1859: The Thames, Mr & Mrs Hall


Mean flow 1.4 cumecs; high flow exceeded 10% of the time 4 cumecs; low flow exceeded 95% of the time 0.07 cumecs
This section in The Stripling Thames by Fred Thacker

1910: Thames Valley Villages by Charles G Harper

[The width of the Thames at the Barrier is about the distance from Cricklade Bridge to Cricklade Slipway ]
Cricklade Slipway, Left bank, very light craft only.
Good concrete slipway in Cricklade gives access to a high current section which could hardly be used by boats with any more than a few inches draught.  Perhaps this is where the rowing boat is launched which was said to inspect this section annually?

1888: from " The Thames: Oxford to its Source" by Paul Blake -

Then came the old plank bridge, prettily situated between wooded banks, then Rose Cottage, then Cricklade.
"Well!" exclaimed Figgis, as they landed at Rose Cottage,
"that's over at last. I never did such a piece of river in my life."
"What a pace we went, too!" said Budd - "a mile an hour at least. I should like to put the winning eight at Henley on that stretch with the tallest rushes."

1909: Fred Thacker in The Stripling Thames -

Two or three meadows above Eisey Bridge the Dance Brook enters upon the southern bank, little deserving its title here, whatever be the case higher up its course. It gives its name to the Dance Common just outside Cricklade.
Now a farm blocks the way, but if you persevere round you will arrive at a rustic bridge called Hatchett's, on the outskirts of Cricklade, where baptisms have been performed within living memory.
Rose Cottage adjoins it, well known to men who navigate through to Cricklade;
above which Taunt marks an old weir site; perhaps the ruinous old house on the Left bank was the weirkeeper's; it stands at the head of the pool.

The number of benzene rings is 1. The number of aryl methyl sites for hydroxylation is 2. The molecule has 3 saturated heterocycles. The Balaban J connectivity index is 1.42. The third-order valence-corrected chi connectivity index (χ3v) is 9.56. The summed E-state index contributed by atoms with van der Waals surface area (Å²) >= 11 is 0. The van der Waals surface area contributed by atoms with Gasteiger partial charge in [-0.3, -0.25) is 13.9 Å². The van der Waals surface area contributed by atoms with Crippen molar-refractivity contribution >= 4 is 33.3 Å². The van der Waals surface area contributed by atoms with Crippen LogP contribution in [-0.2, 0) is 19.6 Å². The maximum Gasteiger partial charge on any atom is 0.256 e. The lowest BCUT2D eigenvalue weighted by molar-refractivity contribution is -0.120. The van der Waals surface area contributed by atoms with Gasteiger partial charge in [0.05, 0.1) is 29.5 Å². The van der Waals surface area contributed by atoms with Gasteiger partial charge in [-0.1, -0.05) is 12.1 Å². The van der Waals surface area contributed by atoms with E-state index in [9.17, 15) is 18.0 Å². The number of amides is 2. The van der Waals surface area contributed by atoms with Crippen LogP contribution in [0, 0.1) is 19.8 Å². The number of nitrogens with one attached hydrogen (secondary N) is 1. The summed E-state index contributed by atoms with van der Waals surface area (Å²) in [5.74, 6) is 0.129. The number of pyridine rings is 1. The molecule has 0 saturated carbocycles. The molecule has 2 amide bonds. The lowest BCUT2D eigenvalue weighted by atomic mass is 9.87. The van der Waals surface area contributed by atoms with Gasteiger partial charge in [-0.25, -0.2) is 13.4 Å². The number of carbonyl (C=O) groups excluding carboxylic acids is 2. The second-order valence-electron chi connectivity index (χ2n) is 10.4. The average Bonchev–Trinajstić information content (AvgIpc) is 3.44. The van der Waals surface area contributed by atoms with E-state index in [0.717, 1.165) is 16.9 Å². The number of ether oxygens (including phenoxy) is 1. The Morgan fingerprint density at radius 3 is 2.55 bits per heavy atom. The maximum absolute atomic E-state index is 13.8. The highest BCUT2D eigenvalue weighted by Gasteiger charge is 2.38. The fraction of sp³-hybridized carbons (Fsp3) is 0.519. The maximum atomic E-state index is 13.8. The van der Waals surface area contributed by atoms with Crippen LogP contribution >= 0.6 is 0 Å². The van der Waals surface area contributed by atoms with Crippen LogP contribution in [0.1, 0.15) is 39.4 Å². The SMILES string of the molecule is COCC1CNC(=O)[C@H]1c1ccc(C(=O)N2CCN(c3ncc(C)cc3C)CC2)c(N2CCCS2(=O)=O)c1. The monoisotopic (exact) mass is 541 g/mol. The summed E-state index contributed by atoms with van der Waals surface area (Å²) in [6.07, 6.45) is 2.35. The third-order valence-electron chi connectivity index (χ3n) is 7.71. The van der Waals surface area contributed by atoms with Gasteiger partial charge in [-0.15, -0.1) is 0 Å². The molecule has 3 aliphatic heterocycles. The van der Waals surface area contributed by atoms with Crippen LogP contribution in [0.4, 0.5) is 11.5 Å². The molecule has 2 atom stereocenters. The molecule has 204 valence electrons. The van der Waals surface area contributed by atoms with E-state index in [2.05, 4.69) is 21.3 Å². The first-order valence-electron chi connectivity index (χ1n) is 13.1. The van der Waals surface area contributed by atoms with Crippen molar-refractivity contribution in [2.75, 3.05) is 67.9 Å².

And then the walk is barred by "nimble footed Churn"; and I went to my night's rest back across Hatchett's Bridge and into Cricklade.

Hatchett's Bridge, Cricklade. 1910

1922: Cricklade in Round about the Upper Thames by Alfred Williams

Cricklade is about half-way between Ashton Keynes and Castle Eaton, astride the famous Roman road of Ermin Street.
The place is smaller than it was formerly.
At the beginning of the tenth century, the Danes, invited by Ethelwold, carried fire and sword throughout Mercia, came to Cricklade, forded the Thames, beat down the walls, and, after seizing all they could lay hands on hereabout, retired by the same way they had come. In those days the town was of importance, and possessed a mint, which continued active throughout Saxon and Danish times till the reign of Henry II.
A few of the Cricklade coins still exist in collections, and others are buried about the meadows.
Cricklade is said to date from a period much more remote than that of either Dane, Saxon, or Roman.
According to monkish traditions the Trojan Brutus came here with a party of his countrymen as long ago as the year ll80 BC and founded a university among the early Britons, who had their fortress upon Blunsdon Hill, overlooking the Vale.
What the son of Troy taught, or in what manner his teaching was received by the rude natives in those unenlightened times, does not appear.
He could not have brought the Iliad in his pocket, nor yet have told the story of Dido and Aeneas, for neither the one nor the other had been composed at that time, if, indeed, Troy had been sacked and the eventful voyage to Carthage and Italy made by the son of Venus and Anchises.
As for the "university", that was probably founded by Penda, King of Mercia, long afterwards, namely, AD 650.
The seat of learning seems to have flourished until it was transferred to Oxford by King Alfred towards the end of the ninth century.

There is another striking tradition attaching to the locality. It is said that Saint Augustine met the Welsh Bishops and deliberated with them in the vicinity of Cricklade.